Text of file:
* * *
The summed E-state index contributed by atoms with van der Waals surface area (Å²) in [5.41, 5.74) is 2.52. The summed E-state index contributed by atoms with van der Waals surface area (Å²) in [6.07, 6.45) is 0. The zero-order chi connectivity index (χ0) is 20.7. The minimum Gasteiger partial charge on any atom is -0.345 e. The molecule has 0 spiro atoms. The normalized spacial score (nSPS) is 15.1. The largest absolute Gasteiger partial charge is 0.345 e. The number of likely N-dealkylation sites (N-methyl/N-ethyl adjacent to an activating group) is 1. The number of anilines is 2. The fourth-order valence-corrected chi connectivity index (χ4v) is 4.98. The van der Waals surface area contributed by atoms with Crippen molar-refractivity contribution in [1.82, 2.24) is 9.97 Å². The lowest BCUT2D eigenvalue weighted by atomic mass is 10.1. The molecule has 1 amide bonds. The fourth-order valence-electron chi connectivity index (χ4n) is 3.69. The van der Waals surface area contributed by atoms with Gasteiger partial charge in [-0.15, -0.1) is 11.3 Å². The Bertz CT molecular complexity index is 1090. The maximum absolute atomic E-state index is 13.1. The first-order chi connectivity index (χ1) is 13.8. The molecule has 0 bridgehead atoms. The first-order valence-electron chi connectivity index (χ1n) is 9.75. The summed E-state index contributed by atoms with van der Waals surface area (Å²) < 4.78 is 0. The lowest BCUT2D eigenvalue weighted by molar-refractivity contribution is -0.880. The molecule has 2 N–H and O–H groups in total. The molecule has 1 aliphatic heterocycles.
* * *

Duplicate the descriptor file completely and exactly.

The summed E-state index contributed by atoms with van der Waals surface area (Å²) in [5.41, 5.74) is 2.52. The summed E-state index contributed by atoms with van der Waals surface area (Å²) in [6.07, 6.45) is 0. The zero-order chi connectivity index (χ0) is 20.7. The minimum Gasteiger partial charge on any atom is -0.345 e. The molecule has 0 spiro atoms. The normalized spacial score (nSPS) is 15.1. The largest absolute Gasteiger partial charge is 0.345 e. The number of likely N-dealkylation sites (N-methyl/N-ethyl adjacent to an activating group) is 1. The number of anilines is 2. The fourth-order valence-corrected chi connectivity index (χ4v) is 4.98. The van der Waals surface area contributed by atoms with Crippen molar-refractivity contribution in [1.82, 2.24) is 9.97 Å². The lowest BCUT2D eigenvalue weighted by atomic mass is 10.1. The molecule has 1 amide bonds. The fourth-order valence-electron chi connectivity index (χ4n) is 3.69. The van der Waals surface area contributed by atoms with Gasteiger partial charge in [-0.15, -0.1) is 11.3 Å². The Bertz CT molecular complexity index is 1090. The maximum absolute atomic E-state index is 13.1. The first-order chi connectivity index (χ1) is 13.8. The molecule has 0 bridgehead atoms. The first-order valence-electron chi connectivity index (χ1n) is 9.75. The summed E-state index contributed by atoms with van der Waals surface area (Å²) < 4.78 is 0. The lowest BCUT2D eigenvalue weighted by molar-refractivity contribution is -0.880. The molecule has 2 N–H and O–H groups in total. The molecule has 1 aliphatic heterocycles.